Don’t judge, but I have 31 playthroughs of this trilogy. It’s my comfort game. When life gets to be too much, I dive back into the world of Mass Effect. It’s my security blanket. But even with so many runs through the story, it still makes me bawl like a baby and I feel like I’ve been punched in the gut when I have to say goodbye again when the end credits roll. A lot of that is just how incredible it is, and another part is though the ending is honed into three clear directions, your choices do really matter in ways many don’t even realise throughout the course of the trilogy. No other game has done this to me and while it’s not necessarily like that for everyone for a variety of reasons, it is a testament to the special magic that this BioWare story has.
A part of this attachment is the writing itself. The dialogue feels natural and engaging. There are squabbles, there is the process of having to win someone over, and these characters go to hell and back with each other. That sort of shared experience creates bonds in any situation, and that connection is conveyed expertly with the narrative structure and the in-game mechanics. As someone who was active duty, there were real-life situations I went through with people that couldn’t stand me, and vice versa. Those situations we endured together though? That forged a bond that transcended previous perceptions. That same transformative relationship building is very much evident in the Mass Effect trilogy, and something that can be felt on a universal scale no matter each player’s IRL journies.
Through loyalty missions that dig deep into these characters’ pasts to dialogue options that shape the way these characters see the player within this world, every action feels meaningful and impactful, which is a large part why Mass Effect is so incredibly immersive. These characters matter. They matter to Shepard and they matter to you.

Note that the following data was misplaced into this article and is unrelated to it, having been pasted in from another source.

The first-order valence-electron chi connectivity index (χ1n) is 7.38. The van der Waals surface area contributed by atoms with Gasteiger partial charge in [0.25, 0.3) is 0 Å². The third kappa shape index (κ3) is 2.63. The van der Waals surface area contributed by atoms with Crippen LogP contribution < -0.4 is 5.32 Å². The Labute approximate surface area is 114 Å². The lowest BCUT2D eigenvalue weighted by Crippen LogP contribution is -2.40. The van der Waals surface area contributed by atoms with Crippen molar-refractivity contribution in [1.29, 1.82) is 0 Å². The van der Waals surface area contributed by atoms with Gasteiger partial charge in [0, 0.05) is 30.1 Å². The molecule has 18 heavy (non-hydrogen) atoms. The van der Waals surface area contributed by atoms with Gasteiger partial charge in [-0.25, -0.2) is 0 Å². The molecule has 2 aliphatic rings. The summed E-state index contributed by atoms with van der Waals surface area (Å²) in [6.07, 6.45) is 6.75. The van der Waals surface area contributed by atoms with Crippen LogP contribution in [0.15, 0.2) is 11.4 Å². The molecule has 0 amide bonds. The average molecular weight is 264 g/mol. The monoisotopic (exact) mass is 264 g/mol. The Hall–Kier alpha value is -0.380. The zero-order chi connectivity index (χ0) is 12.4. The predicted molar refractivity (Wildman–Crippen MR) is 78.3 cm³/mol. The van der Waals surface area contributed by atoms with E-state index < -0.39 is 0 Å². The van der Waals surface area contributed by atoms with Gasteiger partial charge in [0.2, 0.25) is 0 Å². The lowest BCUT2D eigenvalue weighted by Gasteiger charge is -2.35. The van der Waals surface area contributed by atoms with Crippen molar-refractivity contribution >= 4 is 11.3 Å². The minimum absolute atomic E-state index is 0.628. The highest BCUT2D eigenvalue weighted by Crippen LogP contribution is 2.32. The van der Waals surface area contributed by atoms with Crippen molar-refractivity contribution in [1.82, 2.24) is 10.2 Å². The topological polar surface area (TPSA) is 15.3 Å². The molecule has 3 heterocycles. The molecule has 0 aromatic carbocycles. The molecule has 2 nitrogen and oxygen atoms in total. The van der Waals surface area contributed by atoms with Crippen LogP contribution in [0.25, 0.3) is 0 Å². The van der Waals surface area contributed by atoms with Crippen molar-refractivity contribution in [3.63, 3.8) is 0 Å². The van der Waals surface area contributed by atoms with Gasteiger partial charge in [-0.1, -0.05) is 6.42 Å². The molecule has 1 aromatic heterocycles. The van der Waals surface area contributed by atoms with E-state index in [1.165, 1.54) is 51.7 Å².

The combat mechanics are also nothing to scoff at, though boy did the first game’s weaponry age poorly. Throughout the progression of the series, real evolution can be seen both narratively, mechanically, and graphically. With the alleged remaster coming, all of that can be experienced once more but with improved visuals.
Another reason why you should play the trilogy is that the remaster includes ALL of the DLC. While DLC is usually optional fun, Mass Effect has always felt like it was core chunks of the game missing if you didn’t buy them. I couldn’t imagine playing the third game without meeting the creators of the Reapers face-to-face with the Leviathan DLC, or dirty dancing with Jack while Vega and the biotics have a muscle contest with the Citadel DLC. The extended stories are all vastly unique to each other, and many of them are vital pieces to a much bigger picture. Since all of the DLC is included (except for Pinnacle, here’s why), this is a great way to see the franchise through a new lense previously locked behind a paywall.
The bottom line, and I know this article was a little vaguer than it maybe should have been, is that the Mass Effect Trilogy is a gem. I’ve tried to keep this as vague as possible since this article is geared to newcomers to the series, and I don’t want to spoil key points of the story. If you haven’t dived in yet, you are really missing out on a phenomenal ride that is on a pedastool few games reach. Planning on diving in and are looking for some help? You know where to find me. I’ve got tips, I’ve got recommendations, I’ve got insanely annoying pterodactyl screeches (as my author bio suggests). Hit me up, let’s fan out!
You can also check out the latest episode of Replay where we talk about all things Mass Effect 2, that’s the video at the top of the article! Don’t forget to also check out our exclusive Mass Effect Legendary Edition game hub here for exclusive first looks, interviews with the team, and so much more.